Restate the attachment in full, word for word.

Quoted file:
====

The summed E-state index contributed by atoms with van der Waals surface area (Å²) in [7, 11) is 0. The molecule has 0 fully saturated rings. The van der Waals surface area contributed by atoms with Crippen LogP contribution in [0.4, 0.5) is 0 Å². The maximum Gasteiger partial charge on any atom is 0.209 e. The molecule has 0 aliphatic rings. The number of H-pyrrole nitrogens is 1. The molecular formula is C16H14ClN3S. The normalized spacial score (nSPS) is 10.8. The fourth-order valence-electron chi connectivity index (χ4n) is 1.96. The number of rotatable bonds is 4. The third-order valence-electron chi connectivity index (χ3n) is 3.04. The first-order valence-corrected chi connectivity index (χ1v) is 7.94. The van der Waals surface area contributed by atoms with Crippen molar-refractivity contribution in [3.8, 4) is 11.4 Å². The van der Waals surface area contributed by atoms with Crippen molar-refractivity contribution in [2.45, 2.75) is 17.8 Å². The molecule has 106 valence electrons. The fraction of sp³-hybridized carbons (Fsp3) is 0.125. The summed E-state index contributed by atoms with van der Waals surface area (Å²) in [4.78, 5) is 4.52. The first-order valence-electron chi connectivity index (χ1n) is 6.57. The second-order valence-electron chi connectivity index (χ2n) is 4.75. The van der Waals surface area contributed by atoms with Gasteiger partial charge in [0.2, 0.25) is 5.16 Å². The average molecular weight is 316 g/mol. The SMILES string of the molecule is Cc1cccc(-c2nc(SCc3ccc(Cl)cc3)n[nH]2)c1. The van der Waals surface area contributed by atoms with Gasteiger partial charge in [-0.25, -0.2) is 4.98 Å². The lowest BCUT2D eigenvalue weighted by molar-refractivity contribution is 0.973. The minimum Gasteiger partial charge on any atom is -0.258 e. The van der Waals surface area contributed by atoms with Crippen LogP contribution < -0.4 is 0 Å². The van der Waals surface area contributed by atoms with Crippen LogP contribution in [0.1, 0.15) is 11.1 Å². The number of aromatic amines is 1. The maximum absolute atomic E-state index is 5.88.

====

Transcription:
The summed E-state index contributed by atoms with van der Waals surface area (Å²) in [7, 11) is 0. The molecule has 0 fully saturated rings. The van der Waals surface area contributed by atoms with Crippen LogP contribution in [0.4, 0.5) is 0 Å². The maximum Gasteiger partial charge on any atom is 0.209 e. The molecule has 0 aliphatic rings. The number of H-pyrrole nitrogens is 1. The molecular formula is C16H14ClN3S. The normalized spacial score (nSPS) is 10.8. The fourth-order valence-electron chi connectivity index (χ4n) is 1.96. The number of rotatable bonds is 4. The third-order valence-electron chi connectivity index (χ3n) is 3.04. The first-order valence-corrected chi connectivity index (χ1v) is 7.94. The van der Waals surface area contributed by atoms with Crippen molar-refractivity contribution in [3.8, 4) is 11.4 Å². The van der Waals surface area contributed by atoms with Crippen molar-refractivity contribution in [2.45, 2.75) is 17.8 Å². The molecule has 106 valence electrons. The fraction of sp³-hybridized carbons (Fsp3) is 0.125. The summed E-state index contributed by atoms with van der Waals surface area (Å²) in [4.78, 5) is 4.52. The first-order valence-electron chi connectivity index (χ1n) is 6.57. The second-order valence-electron chi connectivity index (χ2n) is 4.75. The van der Waals surface area contributed by atoms with Gasteiger partial charge in [0.2, 0.25) is 5.16 Å². The average molecular weight is 316 g/mol. The SMILES string of the molecule is Cc1cccc(-c2nc(SCc3ccc(Cl)cc3)n[nH]2)c1. The van der Waals surface area contributed by atoms with Gasteiger partial charge in [-0.25, -0.2) is 4.98 Å². The lowest BCUT2D eigenvalue weighted by molar-refractivity contribution is 0.973. The minimum Gasteiger partial charge on any atom is -0.258 e. The van der Waals surface area contributed by atoms with Crippen LogP contribution < -0.4 is 0 Å². The van der Waals surface area contributed by atoms with Crippen LogP contribution in [0.1, 0.15) is 11.1 Å². The number of aromatic amines is 1. The maximum absolute atomic E-state index is 5.88.